Recap: Despite late rally, Cardinals can't close out NLCS
OCT 16, 2013 6:23p ET
Instead, the burly slugger struck out on a bouncing pitch in the dirt. Yadier Molina followed him with a meek double-play grounder.
"If my at-bat changes, it could swing the game," Adams said. "I didn't get the job done. We didn't get it done."
If that lament sounds familiar, that's because the Cardinals had much the same problems last October in the last three games of a nightmare NLCS.
Even after a ninth-inning rally, the Cardinals were left regretting the opportunities they missed Wednesday while failing to finish Zack Greinke and the Los Angeles Dodgers in a 6-4 defeat.
For the second straight season, the Cardinals fanned on their first chance to close out an NLCS.
Just like last October, they've got two more tension-filled shots at it - but at least this year, they'll be in St. Louis.
"We had a couple of opportunities to do something, and we just couldn't make it happen," St. Louis manager Mike Matheny said. "These guys have done a tremendous job in those exact same situations all season long. You're going to have games where you just can't make it happen, and we've got to figure out a way to get it done the next time we get a chance."
That would be Friday night in St. Louis.
The 2011 World Series champions clearly know how to close out a series, but anxious Cards fans could be forgiven for seeing a few echoes of last season's NLCS struggles in this punchless performance before that ninth-inning madness.
The Cardinals also had a 3-1 series lead on San Francisco in the NLCS last season, but they scored just one run while losing the final three games, dropping the last two at the Giants' waterfront ballpark in a spectacular offensive collapse.
"We're not going to San Francisco," said 2011 playoff hero David Freese, who went 0 for 4 to drop to .118 for the NLCS. "That's a big plus, but the Dodgers also have confidence they can win two there."
Plans for yet another World Series at Busch Stadium must be shelved for two more days after Greinke and Brian Wilson combined to retire 16 straight Cardinals. St. Louis rallied for two runs and four hits in the ninth against closer Kenley Jansen, but it was too late.
Despite the Cardinals' 3-2 series lead heading home, their offensive struggles in the NLCS are mounting. With 10 hits in Game 5, St. Louis boosted its series batting average 30 points to a robust .178 with just two homers - both in Game 4 - and 43 strikeouts.
The biggest offender in Game 5 was the slow-footed Molina, but nobody in the lineup did enough to counteract the Dodgers' four homers off Joe Kelly and St. Louis' normally reliable bullpen.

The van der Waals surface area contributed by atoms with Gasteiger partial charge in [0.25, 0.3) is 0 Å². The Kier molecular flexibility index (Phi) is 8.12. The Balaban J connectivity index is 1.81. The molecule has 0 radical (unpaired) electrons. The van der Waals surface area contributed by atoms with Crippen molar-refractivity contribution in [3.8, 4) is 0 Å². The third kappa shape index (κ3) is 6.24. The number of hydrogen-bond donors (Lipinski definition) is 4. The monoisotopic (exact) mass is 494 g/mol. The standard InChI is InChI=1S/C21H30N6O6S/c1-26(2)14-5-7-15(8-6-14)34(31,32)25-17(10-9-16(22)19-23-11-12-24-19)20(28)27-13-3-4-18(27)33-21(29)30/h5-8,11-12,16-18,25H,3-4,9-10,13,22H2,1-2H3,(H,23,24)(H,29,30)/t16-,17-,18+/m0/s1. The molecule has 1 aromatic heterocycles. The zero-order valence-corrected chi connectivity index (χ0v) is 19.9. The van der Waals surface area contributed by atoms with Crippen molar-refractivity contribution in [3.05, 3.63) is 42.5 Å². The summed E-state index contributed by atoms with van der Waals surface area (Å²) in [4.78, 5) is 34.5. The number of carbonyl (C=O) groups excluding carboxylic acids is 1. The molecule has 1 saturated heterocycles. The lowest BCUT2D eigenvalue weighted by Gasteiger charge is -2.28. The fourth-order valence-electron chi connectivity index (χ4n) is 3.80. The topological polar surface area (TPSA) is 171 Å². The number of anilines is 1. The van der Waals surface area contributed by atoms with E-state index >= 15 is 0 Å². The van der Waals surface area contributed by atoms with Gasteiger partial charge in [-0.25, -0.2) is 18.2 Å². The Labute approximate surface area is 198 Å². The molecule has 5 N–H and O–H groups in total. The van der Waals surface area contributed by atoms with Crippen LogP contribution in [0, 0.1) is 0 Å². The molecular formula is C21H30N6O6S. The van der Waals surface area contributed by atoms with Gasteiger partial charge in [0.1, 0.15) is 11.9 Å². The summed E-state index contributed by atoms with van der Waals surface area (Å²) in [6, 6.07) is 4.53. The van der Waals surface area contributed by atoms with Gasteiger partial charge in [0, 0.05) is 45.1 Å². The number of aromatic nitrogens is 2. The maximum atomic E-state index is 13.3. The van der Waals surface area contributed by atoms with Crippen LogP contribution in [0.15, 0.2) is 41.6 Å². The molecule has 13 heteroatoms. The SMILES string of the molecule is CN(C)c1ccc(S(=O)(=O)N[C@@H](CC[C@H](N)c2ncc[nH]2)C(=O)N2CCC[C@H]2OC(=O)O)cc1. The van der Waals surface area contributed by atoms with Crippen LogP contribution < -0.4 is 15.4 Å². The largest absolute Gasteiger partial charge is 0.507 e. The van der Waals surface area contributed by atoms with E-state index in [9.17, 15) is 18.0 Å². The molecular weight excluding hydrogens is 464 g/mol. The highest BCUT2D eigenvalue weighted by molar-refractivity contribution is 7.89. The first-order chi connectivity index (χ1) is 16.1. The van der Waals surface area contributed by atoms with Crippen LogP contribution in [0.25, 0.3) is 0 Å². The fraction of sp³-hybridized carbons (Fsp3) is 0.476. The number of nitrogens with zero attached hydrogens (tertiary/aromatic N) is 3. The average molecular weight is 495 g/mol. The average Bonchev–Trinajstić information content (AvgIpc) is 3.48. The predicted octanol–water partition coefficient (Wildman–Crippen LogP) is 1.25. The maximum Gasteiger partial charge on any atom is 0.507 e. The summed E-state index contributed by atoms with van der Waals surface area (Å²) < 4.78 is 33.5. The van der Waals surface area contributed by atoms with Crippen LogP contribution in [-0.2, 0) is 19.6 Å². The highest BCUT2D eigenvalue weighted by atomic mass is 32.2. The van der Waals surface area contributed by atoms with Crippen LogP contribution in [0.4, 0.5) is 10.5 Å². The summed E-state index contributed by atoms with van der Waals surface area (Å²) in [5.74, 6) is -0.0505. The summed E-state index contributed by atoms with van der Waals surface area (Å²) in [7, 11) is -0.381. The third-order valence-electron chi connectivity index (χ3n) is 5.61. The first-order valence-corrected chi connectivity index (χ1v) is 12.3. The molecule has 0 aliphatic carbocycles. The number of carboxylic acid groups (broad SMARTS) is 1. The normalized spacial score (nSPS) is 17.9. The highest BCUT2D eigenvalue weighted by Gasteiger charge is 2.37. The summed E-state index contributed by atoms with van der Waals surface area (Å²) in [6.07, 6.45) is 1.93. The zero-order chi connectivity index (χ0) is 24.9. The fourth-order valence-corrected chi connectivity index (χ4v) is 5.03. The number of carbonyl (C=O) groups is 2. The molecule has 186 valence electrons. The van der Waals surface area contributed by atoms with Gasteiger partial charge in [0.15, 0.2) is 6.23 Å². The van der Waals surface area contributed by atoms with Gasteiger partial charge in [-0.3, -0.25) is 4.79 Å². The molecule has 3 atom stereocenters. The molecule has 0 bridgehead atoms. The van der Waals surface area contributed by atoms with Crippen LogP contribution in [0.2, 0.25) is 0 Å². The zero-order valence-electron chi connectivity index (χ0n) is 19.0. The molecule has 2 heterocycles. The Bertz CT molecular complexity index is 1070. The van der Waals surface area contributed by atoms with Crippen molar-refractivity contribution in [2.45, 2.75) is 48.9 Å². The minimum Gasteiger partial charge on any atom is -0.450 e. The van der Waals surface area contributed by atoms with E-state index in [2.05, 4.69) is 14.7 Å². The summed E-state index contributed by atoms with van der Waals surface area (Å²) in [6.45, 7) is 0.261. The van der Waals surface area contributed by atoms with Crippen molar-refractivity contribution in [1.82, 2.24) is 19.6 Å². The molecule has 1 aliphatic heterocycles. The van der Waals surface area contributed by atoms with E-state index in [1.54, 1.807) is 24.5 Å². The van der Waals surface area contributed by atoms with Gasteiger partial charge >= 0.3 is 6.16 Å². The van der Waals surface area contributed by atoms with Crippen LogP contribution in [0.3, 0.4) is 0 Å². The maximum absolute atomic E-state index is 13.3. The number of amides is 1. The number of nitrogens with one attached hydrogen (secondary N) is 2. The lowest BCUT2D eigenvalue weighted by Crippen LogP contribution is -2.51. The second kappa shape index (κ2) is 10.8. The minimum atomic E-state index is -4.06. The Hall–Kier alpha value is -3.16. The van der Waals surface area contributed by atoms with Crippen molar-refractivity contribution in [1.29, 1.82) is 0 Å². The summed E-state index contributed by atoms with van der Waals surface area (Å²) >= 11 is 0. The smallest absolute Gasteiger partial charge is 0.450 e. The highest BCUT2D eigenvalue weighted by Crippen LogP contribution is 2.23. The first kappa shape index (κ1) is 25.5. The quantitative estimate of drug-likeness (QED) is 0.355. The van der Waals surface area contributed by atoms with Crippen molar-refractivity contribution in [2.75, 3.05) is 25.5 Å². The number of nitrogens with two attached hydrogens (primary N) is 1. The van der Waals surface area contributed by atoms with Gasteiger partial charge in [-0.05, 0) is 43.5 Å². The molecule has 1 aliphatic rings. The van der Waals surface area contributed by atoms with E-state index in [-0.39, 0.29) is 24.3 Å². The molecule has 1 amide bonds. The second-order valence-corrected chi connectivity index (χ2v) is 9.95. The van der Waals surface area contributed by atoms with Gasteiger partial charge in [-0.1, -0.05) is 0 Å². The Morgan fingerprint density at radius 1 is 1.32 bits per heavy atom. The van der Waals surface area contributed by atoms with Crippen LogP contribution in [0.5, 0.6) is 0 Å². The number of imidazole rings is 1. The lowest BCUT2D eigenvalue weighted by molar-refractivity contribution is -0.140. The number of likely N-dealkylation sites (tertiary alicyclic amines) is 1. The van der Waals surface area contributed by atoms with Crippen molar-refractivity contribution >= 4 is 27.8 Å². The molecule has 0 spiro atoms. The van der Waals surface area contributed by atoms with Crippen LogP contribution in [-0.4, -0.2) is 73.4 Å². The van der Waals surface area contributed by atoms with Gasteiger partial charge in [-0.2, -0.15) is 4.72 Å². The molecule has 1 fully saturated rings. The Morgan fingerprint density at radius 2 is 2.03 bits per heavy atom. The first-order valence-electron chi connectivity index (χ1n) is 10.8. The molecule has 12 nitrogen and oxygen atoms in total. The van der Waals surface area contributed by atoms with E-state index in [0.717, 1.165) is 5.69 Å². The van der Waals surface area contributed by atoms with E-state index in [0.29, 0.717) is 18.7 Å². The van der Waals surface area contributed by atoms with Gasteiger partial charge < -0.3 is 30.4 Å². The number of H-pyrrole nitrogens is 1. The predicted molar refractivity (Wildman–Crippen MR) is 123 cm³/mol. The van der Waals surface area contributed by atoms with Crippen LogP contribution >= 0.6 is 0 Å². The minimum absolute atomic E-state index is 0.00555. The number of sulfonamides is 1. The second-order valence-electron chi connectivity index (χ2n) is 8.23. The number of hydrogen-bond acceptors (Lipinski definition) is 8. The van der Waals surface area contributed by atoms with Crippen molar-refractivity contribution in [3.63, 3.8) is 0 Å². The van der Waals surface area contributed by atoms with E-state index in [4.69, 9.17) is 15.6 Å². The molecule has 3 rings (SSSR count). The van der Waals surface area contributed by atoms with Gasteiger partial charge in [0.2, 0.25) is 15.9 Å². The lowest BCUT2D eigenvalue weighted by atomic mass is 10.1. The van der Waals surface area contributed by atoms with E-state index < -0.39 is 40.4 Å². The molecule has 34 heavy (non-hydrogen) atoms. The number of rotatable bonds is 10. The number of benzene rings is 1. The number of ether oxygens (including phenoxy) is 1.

"Right now I'm frustrated," said Molina, 3 for 17 in the series. "I mean, I had the chance to help my team win in the first inning and I didn't come through. That was the turning point. If we score early, that could have made the difference. But that's part of baseball. Some days you're going to have bad games. But we're going to be ready to go on Friday."
Offense was a strength in St. Louis' regular season. The Cards were second in the NL with a .269 average and 1,494 hits, scoring a league-leading 783 runs - a whopping 77 more than second-place Colorado.
"We have the perfect guys hitting, the guys that have been hot all year long," said Carlos Beltran, who drove in a run with his first career postseason triple in the third. "We're OK, man. We've got a one-game lead. We weren't expecting to come in and sweep them."
St. Louis has already quadrupled its run total from those three losses to San Francisco last October, but the Cards' bats were ominously silent between Molina's second rally-killing, double-play grounder in the third inning and that rally in the ninth.
Jansen gave up Matt Holliday's bloop double to lead off the ninth, and St. Louis strung together singles from Adams, Jon Jay and Pete Kozma. But Jansen struck out pinch-hitter Adron Chambers looking with the tying run on first base to wrap it up.
"I shouldn't take that pitch," Chambers said. "It was too close. He made a great pitch, and he got the call."
Kelly repeatedly avoided trouble in the series opener against Greinke, persevering through three rough innings and leaving a quality start with the score tied.
The Southern California native couldn't get away with it in Game 5, giving up two runs in a four-hit Dodgers rally in the second before solo shots by Adrian Gonzalez and Carl Crawford, who put a 96 mph fastball deep into the right field stands an estimated 447 feet away.
"Just a couple of mistake pitches," Kelly said. "We still feel like we're in a really good position. We're going home, and we've got Michael Wacha and Adam Wainwright going. That's pretty good."